Editorial comment – Heroes among us

Four-year-old Vive Winston Marama at her mother's rememberance stone at Qelekuro Village in Tailevu as her grandfather Leone Ravuataki watches. Her mother Sera Tinai died at this spot during the height of TC5 Winston in 2016. Picture: RAMA

SEVERE Tropical Cyclone Winston hit us with a blaze of fury and power in February 2016.

The harsh reality is that we live in a nation that is prone to natural disasters.

We have a cyclone season which runs from November through to April.

As Winston moved closer to the group, the weatherman warned us that the whole of Fiji could expect heavy rains with chances of flooding including sea flooding of coastal areas.

Prior to that, in 2012 Tropical Cyclone Evan left death and destruction in its wake in Samoa.

Its trail of destruction included upturned and damaged vehicles, homes and other structures.

Trees were uprooted and waves smashed onto the Samoan waterfront.

Rivers burst their banks and washed onto homes and vehicles and anything else in their path.

People were killed as a result of Evan’s destructive force.

As Evan picked up power and slowly developed into a Category 4 cyclone on its way to the northern edge of Tonga, experts were keeping their fingers crossed, dreading signs of it developing further into a Category 5 cyclone headed for Fiji.

When that happens, it is serious business they warned.

A Category 5 cyclone has the potential to blow the roofs of homes, and also extensively damage weak structures and houses, we were warned.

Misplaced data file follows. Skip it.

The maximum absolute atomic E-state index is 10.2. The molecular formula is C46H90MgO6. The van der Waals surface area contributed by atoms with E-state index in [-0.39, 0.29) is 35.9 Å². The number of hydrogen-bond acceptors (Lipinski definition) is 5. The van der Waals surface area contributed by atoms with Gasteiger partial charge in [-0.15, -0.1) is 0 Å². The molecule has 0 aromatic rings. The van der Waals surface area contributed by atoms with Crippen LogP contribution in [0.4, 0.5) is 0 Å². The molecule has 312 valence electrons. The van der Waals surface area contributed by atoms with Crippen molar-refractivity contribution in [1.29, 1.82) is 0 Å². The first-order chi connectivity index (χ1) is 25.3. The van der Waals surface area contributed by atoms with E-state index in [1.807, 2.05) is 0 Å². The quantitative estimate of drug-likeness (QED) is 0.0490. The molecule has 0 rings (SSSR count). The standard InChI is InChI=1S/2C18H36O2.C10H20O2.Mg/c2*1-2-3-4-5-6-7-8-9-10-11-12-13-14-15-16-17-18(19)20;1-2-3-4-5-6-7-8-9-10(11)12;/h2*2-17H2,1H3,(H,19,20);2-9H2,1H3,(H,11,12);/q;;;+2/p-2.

It also has the destructive power to uproot trees.

For those who were still complacent back in 2016, they were reminded that in 2012 we were fortunate because we heeded advice.

What happened in February was unheard of. It was shocking and frightening.

Winston left behind a trail of destruction that has taken years for us to recover from.

The power Winston unleashed on the country was shocking.

Picking up strength after Tonga, Winston developed into a massive Category 5 system that was frightening.

It was unpredictable.

At first, the projected path curved through Lau Group and pointed to the Southwest of Viti Levu.

It was expected to pass pretty close to the Capital City.

However, picking up power, Winston moved straight to the west, cutting through Lau, Lomaiviti, and brushed over Ra before curving down south again.

It flatted houses, uprooted trees, left roof-less homes, brought in flooding, frightened people, and there were deaths.

Scenes of destruction met first responders.

In the face of the horror were tales of heroics intertwined with sadness, frustration, and hope.

Today, we talk to people who speak highly of the resilience and acts of bravery in the face of the monster Cat 5 storm that dark night.

We bring you a series that touches the very heart of bravery.

Fijians are resilient.

Such stories are important for they offer us a glimpse of the human spirit, and the depths to which we can scrape to when life is at stake.

Heroes come in many shapes and sizes.

Sometimes, they are unassuming and are right there in our midst, far removed from the powerfully built stars on the movie screens.

We can only be thankful for them and their bravery and hope such stories will motivate us as a people.

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